Advances in technology and EHRs make some of our work easier as healthcare providers, but how does it affect the physician-physician assistant relationship? Can technology make it easier for physicians to supervise the work of their PA colleagues?
It used to be really simple when all we had were landline phones. But with the expansion of cellular service, and now videophones as well as telemedicine, it appears that medical boards face the challenges of the electronic age and what it means to the various healthcare professionals and, more importantly, to their patients.
Most state laws, and notably those in California, allow for the electronic supervision of PAs. This means as long as I have the ability to contact my supervising physician, who remains responsible for the care of the patients that I am treating, I can practice in any setting. The supervising physician doesn't even need to be in the same locale. They can be across the country or for that matter on the other side of the world. The bottom line is that I have to be able to contact them directly and immediately.
According to the American Academy of Physician Assistants, a growing number of state laws are being modified to improve a physician’s ability to extend access to care through physician-PA teams. Some states are using language that defines supervision in a broad sense and are repealing laws requiring physicians to be present at their practices for a set number of hours. State laws governing the physician-PA team should include provisions requiring physician supervision, but allowing for reasonable flexibility to permit doctors and PAs to provide patient care effectively and efficiently with consistent quality.
In previous blogs, I have offered my view on how the electronic health record has dramatically eased the administrative duties that exist in a physician-physician assistant team practice. My records are now easily and electronically countersigned by my supervising physician with a couple of clicks of the mouse. This has been one of the more dramatic and progressive steps that I have seen when it comes to improvements to the administrative burden of both physician and physician assistant.
Advances such as video telephones, the ability to text pictures, telemedicine, and others have created some HIPAA headaches in our facility as well as other U.S. facilities. It was a lot simpler when I came into the practice of medicine and all we had to deal with were fax and copy machines and landline phones. The proliferation of smartphones and digital devices has created numerous headaches for providers and healthcare facilities administering and regulating their medical and nursing staff.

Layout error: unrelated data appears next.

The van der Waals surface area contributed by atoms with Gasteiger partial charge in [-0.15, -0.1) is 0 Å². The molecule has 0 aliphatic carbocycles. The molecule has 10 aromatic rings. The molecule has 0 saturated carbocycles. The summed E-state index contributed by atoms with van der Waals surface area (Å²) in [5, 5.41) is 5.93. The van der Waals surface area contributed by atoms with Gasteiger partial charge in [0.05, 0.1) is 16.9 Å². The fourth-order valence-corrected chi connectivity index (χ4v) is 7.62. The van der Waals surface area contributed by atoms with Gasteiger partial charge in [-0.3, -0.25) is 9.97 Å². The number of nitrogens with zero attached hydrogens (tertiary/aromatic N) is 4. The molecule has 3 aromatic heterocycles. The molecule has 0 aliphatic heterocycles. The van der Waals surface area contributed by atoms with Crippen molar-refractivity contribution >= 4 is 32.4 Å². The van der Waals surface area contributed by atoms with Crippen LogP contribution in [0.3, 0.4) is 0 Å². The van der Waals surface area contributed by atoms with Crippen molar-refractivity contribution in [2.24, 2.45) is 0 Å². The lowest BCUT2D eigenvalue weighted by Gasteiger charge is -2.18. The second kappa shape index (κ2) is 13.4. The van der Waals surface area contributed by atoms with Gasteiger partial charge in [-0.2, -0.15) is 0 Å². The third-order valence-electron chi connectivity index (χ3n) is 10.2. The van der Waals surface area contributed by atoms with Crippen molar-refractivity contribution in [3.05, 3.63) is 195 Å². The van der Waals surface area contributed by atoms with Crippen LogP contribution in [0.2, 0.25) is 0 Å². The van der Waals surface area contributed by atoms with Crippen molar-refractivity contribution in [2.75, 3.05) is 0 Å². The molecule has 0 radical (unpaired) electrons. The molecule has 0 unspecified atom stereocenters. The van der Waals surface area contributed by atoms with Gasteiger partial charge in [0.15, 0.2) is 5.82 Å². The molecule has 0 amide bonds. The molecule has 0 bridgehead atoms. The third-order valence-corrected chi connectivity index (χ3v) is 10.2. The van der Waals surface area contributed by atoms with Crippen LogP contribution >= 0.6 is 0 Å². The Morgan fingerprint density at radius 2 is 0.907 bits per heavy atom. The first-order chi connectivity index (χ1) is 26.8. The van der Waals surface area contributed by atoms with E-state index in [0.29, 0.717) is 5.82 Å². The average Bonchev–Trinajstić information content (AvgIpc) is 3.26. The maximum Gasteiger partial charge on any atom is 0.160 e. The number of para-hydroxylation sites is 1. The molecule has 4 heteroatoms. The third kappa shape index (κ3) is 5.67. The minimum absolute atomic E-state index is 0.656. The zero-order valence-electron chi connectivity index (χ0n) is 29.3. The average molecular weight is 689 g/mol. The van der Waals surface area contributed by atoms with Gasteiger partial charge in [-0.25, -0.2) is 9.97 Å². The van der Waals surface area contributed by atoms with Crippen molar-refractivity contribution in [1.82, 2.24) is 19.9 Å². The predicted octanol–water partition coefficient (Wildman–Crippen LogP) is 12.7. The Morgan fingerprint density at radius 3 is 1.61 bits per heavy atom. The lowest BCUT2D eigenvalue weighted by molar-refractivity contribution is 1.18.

The tools that I currently use to accomplish effective supervision include my cell phone, landline phones, and telemedicine, which is a part of our unit's hardware and approved by our facility's medical staff office. What I'm not able to use at this point are my video phone features and texting pictures, due to HIPAA concerns and restrictions by the hospital's administrative staff as well as legal counsel. Finding a safe and legal way to integrate these handheld devices into the routine practice of medicine is the next great challenge and the technological advancement of consulting in medicine as well as documenting the care that we provide our patients.
The dilemma is that just because we can do something doesn't necessarily mean that we should do something. Concerns and questions regarding encryption, security of the records, protecting the patient's healthcare information and images, as well as other confidentiality concerns, make this an area that requires a lot of study and research prior to implementing widespread changes to the way we share information.
On the other hand, the widespread human resource problem that we have in healthcare, which is well documented in the industry as well as on these blogs, means that we have to find new ways to leverage the resources we have into more patient care. Think about the implications to rural practice and medically underserved communities where there aren't enough specialists to go around. Telemedicine could significantly and dramatically improve the level of care that we provide underserved populations in this nation. It also would help all healthcare providers, including nurse practitioners and physician assistants, better serve their populations with access to expert consultant care.
The future is here and we need to invest time, expertise, and resources into figuring out how to better integrate technology into the practice of medicine and for improvement in the practice of medicine.
This blog was provided in partnership with the American Academy of Physician Assistants.